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- rpmlint reports: - The package is named according to the Package Naming Guidelines. - The spec file name matches the base package %{name}, in the format %{name}.spec - The package meets the Packaging Guidelines. - The package must be licensed with an open-source compatible license and meet other legal requirements as defined in the legal section of Packaging Guidelines. - The License field in the package spec file matches the actual license. - The license(s) for the package are included in %doc. - The spec file is written in American English. - The spec file for the package is legible. - The md5sum of the sources used to build the package match the upstream source. - The package successfully compiles and builds into binary rpms on at least one supported architecture. - MUST: If the package does not successfully compile, build or work on an architecture, then those architectures should be listed in the spec in ExcludeArch. Each architecture listed in ExcludeArch needs to have a bug filed in bugzilla, describing the reason that the package does not compile/build/work on that architecture. The bug number should then be placed in a comment, next to the corresponding ExcludeArch line. New packages will not have bugzilla entries during the review process, so they should put this description in the comment until the package is approved, then file the bugzilla entry, and replace the long explanation with the bug number. (Extras Only) The bug should be marked as blocking one (or more) of the following bugs to simplify tracking such issues: [WWW] FE-ExcludeArch-x86, [WWW] FE-ExcludeArch-x64, [WWW] FE-ExcludeArch-ppc - All build dependencies are listed in BuildRequires, except for any that are listed in the exceptions section of Packaging Guidelines. - The spec file handles locales properly. This is done by using the %find_lang macro. Using %{_datadir}/locale/* is strictly forbidden. - Every binary RPM package which stores shared library files (not just symlinks) in any of the dynamic linker's default paths, must call ldconfig in %post and %postun. If the package has multiple subpackages with libraries, each subpackage should also have a %post/%postun section that calls /sbin/ldconfig. An example of the correct syntax for this is:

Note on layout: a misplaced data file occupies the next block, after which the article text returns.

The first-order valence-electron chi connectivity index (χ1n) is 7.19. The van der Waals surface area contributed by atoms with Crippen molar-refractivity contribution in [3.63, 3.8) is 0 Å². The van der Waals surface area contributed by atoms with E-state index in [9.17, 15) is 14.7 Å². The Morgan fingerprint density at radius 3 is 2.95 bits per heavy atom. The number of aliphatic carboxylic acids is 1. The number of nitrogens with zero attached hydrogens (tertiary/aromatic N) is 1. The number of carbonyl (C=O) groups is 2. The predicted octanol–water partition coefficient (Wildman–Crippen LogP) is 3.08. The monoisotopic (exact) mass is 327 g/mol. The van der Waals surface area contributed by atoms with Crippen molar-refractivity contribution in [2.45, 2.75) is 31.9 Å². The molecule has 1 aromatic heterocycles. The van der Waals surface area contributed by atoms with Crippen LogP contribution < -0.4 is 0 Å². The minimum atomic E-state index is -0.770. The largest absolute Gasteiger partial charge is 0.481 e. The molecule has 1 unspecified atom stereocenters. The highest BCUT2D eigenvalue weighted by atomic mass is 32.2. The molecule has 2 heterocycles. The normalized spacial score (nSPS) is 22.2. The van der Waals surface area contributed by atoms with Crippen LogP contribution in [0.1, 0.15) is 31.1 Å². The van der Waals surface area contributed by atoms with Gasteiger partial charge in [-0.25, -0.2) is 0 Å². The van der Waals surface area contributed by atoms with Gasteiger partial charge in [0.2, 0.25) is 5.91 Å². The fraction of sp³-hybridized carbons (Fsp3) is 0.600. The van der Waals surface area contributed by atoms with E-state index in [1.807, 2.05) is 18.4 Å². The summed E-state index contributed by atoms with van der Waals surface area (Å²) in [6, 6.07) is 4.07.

%post -p /sbin/ldconfig